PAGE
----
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were red and blue with cold, under her as well as she could; but she was colder than ever, and dared not go home, for, as she had sold no matches, her cruel father would beat her.
Besides, it was cold at home, for they lived just under the roof, and the wind blew in, though straw and old rags had been stuffed into the large cracks.
Her little hands were quite benumbed with cold. O how much good one match would do, if she dared but take it out of the bundle, draw it across the wall, and warm her fingers in the flame!
She took one out and drew it across the wall. How it sputtered and burned! It burned with a warm, bright flame, like a candle, and she bent her hand round it; it was a wonderful light!
It seemed to the little girl as if she were sitting before a large stove, in which the fire burned brightly, and gave out such comfort and such warmth!
She stretched out her feet to warm them, too—but the flame went out, the stove disappeared, and there she sat with a little bit of the burnt match in her hand.
Another was lighted; it burned, and, where the light fell upon the wall, she could see through it and into a large room.
There the table was covered with a cloth of dazzling white, and with fine china; and a roast goose was smoking upon it.
But what was still more delightful, the goose sprung down from the table, and, with a knife and fork sticking in its back, came towards the little girl.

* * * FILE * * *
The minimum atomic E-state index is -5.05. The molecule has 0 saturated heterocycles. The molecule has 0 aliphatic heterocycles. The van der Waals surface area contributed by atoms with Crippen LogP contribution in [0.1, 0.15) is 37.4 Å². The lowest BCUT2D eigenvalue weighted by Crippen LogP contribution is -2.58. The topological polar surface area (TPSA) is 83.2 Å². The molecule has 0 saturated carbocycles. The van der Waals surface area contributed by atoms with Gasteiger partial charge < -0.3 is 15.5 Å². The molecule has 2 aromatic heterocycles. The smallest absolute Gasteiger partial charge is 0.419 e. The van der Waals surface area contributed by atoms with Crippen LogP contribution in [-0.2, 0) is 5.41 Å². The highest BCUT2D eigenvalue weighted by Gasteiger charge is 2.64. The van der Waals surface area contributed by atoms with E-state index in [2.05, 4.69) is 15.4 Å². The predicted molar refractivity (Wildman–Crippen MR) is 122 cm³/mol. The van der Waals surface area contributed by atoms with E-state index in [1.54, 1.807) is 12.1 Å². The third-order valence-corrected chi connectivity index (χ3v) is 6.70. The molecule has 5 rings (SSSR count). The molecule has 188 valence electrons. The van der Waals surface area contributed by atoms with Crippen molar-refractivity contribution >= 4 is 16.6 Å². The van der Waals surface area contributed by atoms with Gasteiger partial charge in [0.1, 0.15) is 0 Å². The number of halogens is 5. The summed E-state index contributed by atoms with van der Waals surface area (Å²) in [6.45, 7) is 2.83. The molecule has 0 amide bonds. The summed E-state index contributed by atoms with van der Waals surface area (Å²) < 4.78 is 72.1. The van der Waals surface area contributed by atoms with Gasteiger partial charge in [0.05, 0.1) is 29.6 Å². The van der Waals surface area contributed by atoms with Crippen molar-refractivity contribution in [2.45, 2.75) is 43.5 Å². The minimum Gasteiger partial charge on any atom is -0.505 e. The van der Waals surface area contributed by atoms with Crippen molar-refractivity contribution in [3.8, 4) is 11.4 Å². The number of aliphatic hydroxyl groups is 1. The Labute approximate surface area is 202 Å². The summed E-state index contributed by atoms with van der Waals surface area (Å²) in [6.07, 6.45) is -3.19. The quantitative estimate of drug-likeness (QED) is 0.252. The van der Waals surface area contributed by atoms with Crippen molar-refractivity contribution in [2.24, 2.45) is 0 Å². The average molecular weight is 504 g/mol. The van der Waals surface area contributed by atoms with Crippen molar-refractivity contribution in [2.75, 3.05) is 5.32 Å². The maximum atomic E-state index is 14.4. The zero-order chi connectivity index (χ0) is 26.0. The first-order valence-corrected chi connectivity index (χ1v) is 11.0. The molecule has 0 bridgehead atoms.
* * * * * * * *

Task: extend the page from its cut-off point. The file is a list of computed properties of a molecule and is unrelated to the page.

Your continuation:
Then the match went out, and she saw nothing but the thick, cold wall.
She lighted another; and now she was sitting under the most beautiful Christmas-tree. It was larger than those she had seen at Christmas through the windows of rich people.
Hundreds of candles were burning among the green branches, and beautiful pictures, such as she had seen in the shop-windows, looked down upon her. She stretched out both her hands, when the match went out.
She drew another match across the wall, and in the light it threw around, stood her old grandmother, so bright, so gentle, and so loving.
“Grandmother?" the little girl cried, “O take me with you! I know that you will disappear as soon as the match is burnt out, just like the warm stove, the roast goose, and the Christmas-tree!”
She quickly lighted the rest of the matches that remained in the bundle, for she wished to keep her grandmother with her as long as possible; and the matches burned so brightly that it was lighter than day.
Never before had her grandmother appeared so beautiful and so tall; and, taking the little girl in her arms, they flew high, high up into the heavens, where she felt neither cold, nor hunger, nor fear, any morefor they were with God!
But, in the corner between the two houses, in the cold morning air, lay the little girl with pale cheeks and smiling lips.
She was frozen to death during the last night of the Old Year. The first light of the New Year shone upon the dead body of the little girl, sitting there
with the matches, one bundle of which was nearly